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The University of Alabama

Gupta Named UA Distinguished Research Professor

Dr. Arunava Gupta

Dr. Arunava Gupta

TUSCALOOSA, Ala. – The University of Alabama’s Board of Trustees has named Dr. Arunava Gupta, a professor of chemistry and chemical and biological engineering at UA, a Distinguished University Research Professor.

This title recognizes UA faculty who have achieved international accomplishments in their field and have been given extensive peer recognition for their scholarly contributions and noteworthy academic service.

Gupta, who holds a joint appointment in UA’s College of Arts and Sciences and College of Engineering and is associate director of UA’s Center for Materials for Information Technology, or MINT, is internationally known for his expertise in investigating thin films and nanostructured materials for use in information technology and energy applications

Gupta is one of only four UA faculty members to hold the University Distinguished Research Professor title. He is a 2010 recipient of Germany’s prestigious Humboldt Research Prize and a fellow in both the American Association for the Advancement of Sciences and the American Physical Society.

Since coming to The University of Alabama, Gupta has been awarded more than $5 million in funding from such key sources as the National Science Foundation, the U.S. Department of Energy, and the Department of Defense.

In the recommendation letter to the Board of Trustees, Dr. Robert Olin, dean of the College of Arts and Sciences, and Dr. Charles Karr, dean of the College of Engineering, noted his international reputation and also wrote, “Dr. Gupta is highly effective at leading and inspiring research groups with participants that range from the most accomplished scientists to graduate, undergraduate and, indeed, on occasion, high school students. His amicable and professional manner makes him an exemplary representative of the University.”

While working as a researcher at IBM, he played an influential role in the expansion of research and industrial interest in these fields. During 1988-1990, his team at IBM reported the use of solution-based-precursors for the synthesis of high temperature superconducting oxide films and also made pioneering contributions to the development of the Pulsed Laser Deposition technique for oxide film growth, which is now well recognized.

In the 1990s Gupta conducted similar groundbreaking research in the area of magnetic oxides, being the first to report large magnetoresistance effects at low fields in devices fabricated from manganites and other half-metallic oxides.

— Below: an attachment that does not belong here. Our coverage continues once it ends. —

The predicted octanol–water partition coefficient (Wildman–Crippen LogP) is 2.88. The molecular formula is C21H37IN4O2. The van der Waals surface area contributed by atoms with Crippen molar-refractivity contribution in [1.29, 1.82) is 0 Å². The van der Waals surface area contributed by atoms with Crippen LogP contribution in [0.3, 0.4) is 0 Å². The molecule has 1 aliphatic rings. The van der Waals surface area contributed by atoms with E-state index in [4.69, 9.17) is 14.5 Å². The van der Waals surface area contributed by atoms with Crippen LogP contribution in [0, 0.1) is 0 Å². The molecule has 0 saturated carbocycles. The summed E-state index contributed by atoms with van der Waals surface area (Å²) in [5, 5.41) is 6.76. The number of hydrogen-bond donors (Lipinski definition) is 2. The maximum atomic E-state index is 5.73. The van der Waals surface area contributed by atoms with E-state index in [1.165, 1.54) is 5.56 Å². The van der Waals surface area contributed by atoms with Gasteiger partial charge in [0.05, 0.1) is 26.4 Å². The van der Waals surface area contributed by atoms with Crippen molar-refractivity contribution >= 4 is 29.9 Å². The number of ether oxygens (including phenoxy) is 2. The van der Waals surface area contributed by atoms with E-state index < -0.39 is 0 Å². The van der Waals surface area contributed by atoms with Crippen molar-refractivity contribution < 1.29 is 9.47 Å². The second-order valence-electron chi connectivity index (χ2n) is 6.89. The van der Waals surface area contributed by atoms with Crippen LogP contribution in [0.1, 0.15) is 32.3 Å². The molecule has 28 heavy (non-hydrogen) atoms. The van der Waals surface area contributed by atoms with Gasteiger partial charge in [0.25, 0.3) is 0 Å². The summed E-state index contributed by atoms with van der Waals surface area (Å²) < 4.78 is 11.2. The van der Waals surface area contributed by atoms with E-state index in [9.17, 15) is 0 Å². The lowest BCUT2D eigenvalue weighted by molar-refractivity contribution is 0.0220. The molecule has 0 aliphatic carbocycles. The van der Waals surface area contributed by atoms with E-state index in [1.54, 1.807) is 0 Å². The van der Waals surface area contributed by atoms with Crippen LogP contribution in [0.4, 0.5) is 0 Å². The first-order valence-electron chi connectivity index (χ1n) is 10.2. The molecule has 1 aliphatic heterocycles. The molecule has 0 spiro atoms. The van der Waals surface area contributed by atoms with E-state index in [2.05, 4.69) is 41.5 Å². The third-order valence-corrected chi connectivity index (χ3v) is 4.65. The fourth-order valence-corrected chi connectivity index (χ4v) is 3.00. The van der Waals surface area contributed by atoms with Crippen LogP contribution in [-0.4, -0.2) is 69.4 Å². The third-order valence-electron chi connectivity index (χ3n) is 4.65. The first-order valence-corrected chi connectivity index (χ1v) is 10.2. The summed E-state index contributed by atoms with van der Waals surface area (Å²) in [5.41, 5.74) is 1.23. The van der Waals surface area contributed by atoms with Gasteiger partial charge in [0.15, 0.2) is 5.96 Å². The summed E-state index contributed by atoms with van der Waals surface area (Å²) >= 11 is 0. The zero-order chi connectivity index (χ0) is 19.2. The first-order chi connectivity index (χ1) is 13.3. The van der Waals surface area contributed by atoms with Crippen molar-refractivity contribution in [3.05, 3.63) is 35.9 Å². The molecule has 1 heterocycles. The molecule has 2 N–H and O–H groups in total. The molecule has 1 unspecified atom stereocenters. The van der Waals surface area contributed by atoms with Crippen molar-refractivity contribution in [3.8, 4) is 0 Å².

Since joining UA’s faculty in 2004, Gupta has remained at the forefront of research on the synthesis, properties, and applications of oxide and chalcogenide thin films and nanostructured materials, an area as rich for continuing research as it is for industrial and commercial application. During his career he has published over 300 research papers in highly regarded scientific journals including Nature, Nature Materials, Science, Physical Review Letters, Applied Physics Letters, Nano Letters, and the Journal of the American Chemical Society.

In 2010, he gained international acclaim when he received the Humboldt Research Prize awarded by the Alexander von Humboldt Foundation. The $75,000 award is given to internationally renowned scientists and scholars. In 2011, he was elected by his peers as a Fellow of the American Association for the Advancement of Sciences, the world’s largest general scientific society and publisher of the journal Science.

UA’s department of chemistry is part of the College of Arts and Sciences, the University’s largest division and the largest liberal arts college in the state. Students from the College have won numerous national awards including Rhodes Scholarships, Goldwater Scholarships and memberships on the USA Today Academic All American Team.

UA’s department of chemical and biological engineering is part of the College of Engineering. In 1837, The University of Alabama became one of the first five universities in the nation to offer engineering classes. In the last eight years, students in the College have been named USA Today All-USA College Academic Team members, Goldwater, Hollings, Portz, Mitchell and Truman scholars.

The University of Alabama, a student-centered research university, is experiencing significant growth in both enrollment and academic quality. This growth, which is positively impacting the campus and the state's economy, is in keeping with UA's vision to be the university of choice for the best and brightest students. UA, the state's flagship university, is an academic community united in its commitment to enhancing the quality of life for all Alabamians.

  • CONTACT: Kelli Wright, communications specialist, College of Arts and Sciences, 205/348-8539, khwright@as.ua.edu